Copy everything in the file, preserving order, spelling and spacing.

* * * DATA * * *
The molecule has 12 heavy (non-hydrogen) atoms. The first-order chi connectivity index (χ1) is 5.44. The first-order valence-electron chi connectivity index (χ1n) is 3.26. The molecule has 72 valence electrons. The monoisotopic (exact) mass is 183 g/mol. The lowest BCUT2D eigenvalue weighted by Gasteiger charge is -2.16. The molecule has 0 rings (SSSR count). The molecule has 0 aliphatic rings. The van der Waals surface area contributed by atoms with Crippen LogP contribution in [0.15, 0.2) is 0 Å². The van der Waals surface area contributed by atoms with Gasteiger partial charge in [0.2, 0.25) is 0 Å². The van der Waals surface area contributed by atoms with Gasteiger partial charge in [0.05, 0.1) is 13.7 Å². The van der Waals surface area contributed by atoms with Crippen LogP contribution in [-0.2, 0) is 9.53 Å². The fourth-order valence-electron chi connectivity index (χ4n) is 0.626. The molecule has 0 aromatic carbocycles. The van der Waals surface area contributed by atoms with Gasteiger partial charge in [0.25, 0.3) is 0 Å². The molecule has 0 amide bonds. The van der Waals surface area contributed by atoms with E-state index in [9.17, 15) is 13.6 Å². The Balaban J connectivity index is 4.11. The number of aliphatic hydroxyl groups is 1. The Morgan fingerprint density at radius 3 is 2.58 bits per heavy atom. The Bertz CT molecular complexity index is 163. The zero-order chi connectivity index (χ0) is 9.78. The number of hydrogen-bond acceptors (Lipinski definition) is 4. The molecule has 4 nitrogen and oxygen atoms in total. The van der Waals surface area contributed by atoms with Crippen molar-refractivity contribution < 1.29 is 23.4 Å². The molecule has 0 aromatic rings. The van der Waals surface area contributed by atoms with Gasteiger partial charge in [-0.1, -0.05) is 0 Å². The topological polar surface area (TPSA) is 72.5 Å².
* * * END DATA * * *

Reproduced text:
The molecule has 12 heavy (non-hydrogen) atoms. The first-order chi connectivity index (χ1) is 5.44. The first-order valence-electron chi connectivity index (χ1n) is 3.26. The molecule has 72 valence electrons. The monoisotopic (exact) mass is 183 g/mol. The lowest BCUT2D eigenvalue weighted by Gasteiger charge is -2.16. The molecule has 0 rings (SSSR count). The molecule has 0 aliphatic rings. The van der Waals surface area contributed by atoms with Crippen LogP contribution in [0.15, 0.2) is 0 Å². The van der Waals surface area contributed by atoms with Gasteiger partial charge in [0.2, 0.25) is 0 Å². The van der Waals surface area contributed by atoms with Gasteiger partial charge in [0.05, 0.1) is 13.7 Å². The van der Waals surface area contributed by atoms with Crippen LogP contribution in [-0.2, 0) is 9.53 Å². The fourth-order valence-electron chi connectivity index (χ4n) is 0.626. The molecule has 0 aromatic carbocycles. The van der Waals surface area contributed by atoms with Gasteiger partial charge in [0.25, 0.3) is 0 Å². The molecule has 0 amide bonds. The van der Waals surface area contributed by atoms with E-state index in [9.17, 15) is 13.6 Å². The Balaban J connectivity index is 4.11. The number of aliphatic hydroxyl groups is 1. The Morgan fingerprint density at radius 3 is 2.58 bits per heavy atom. The Bertz CT molecular complexity index is 163. The zero-order chi connectivity index (χ0) is 9.78. The number of hydrogen-bond acceptors (Lipinski definition) is 4. The molecule has 4 nitrogen and oxygen atoms in total. The van der Waals surface area contributed by atoms with Crippen molar-refractivity contribution < 1.29 is 23.4 Å². The molecule has 0 aromatic rings. The van der Waals surface area contributed by atoms with Gasteiger partial charge in [-0.1, -0.05) is 0 Å². The topological polar surface area (TPSA) is 72.5 Å².